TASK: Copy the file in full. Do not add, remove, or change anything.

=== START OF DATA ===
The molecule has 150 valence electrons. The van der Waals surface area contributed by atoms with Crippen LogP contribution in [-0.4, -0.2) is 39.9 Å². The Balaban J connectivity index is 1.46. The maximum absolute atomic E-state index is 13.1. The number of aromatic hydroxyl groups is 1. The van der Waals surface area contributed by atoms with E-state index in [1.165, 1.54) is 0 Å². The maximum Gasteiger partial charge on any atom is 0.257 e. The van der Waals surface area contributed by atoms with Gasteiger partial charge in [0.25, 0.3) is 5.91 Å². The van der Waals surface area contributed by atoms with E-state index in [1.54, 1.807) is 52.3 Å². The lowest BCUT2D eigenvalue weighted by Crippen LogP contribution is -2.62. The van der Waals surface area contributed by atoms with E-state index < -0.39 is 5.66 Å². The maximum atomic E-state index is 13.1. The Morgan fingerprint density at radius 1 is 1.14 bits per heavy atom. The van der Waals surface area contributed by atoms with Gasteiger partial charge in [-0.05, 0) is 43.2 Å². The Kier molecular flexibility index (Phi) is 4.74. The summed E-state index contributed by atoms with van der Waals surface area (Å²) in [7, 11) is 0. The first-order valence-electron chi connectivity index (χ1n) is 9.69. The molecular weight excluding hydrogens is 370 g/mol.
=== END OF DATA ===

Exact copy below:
The molecule has 150 valence electrons. The van der Waals surface area contributed by atoms with Crippen LogP contribution in [-0.4, -0.2) is 39.9 Å². The Balaban J connectivity index is 1.46. The maximum absolute atomic E-state index is 13.1. The number of aromatic hydroxyl groups is 1. The van der Waals surface area contributed by atoms with E-state index in [1.165, 1.54) is 0 Å². The maximum Gasteiger partial charge on any atom is 0.257 e. The van der Waals surface area contributed by atoms with Gasteiger partial charge in [0.25, 0.3) is 5.91 Å². The van der Waals surface area contributed by atoms with E-state index in [1.54, 1.807) is 52.3 Å². The lowest BCUT2D eigenvalue weighted by Crippen LogP contribution is -2.62. The van der Waals surface area contributed by atoms with E-state index < -0.39 is 5.66 Å². The maximum atomic E-state index is 13.1. The Morgan fingerprint density at radius 1 is 1.14 bits per heavy atom. The van der Waals surface area contributed by atoms with Gasteiger partial charge in [-0.05, 0) is 43.2 Å². The Kier molecular flexibility index (Phi) is 4.74. The summed E-state index contributed by atoms with van der Waals surface area (Å²) in [7, 11) is 0. The first-order valence-electron chi connectivity index (χ1n) is 9.69. The molecular weight excluding hydrogens is 370 g/mol.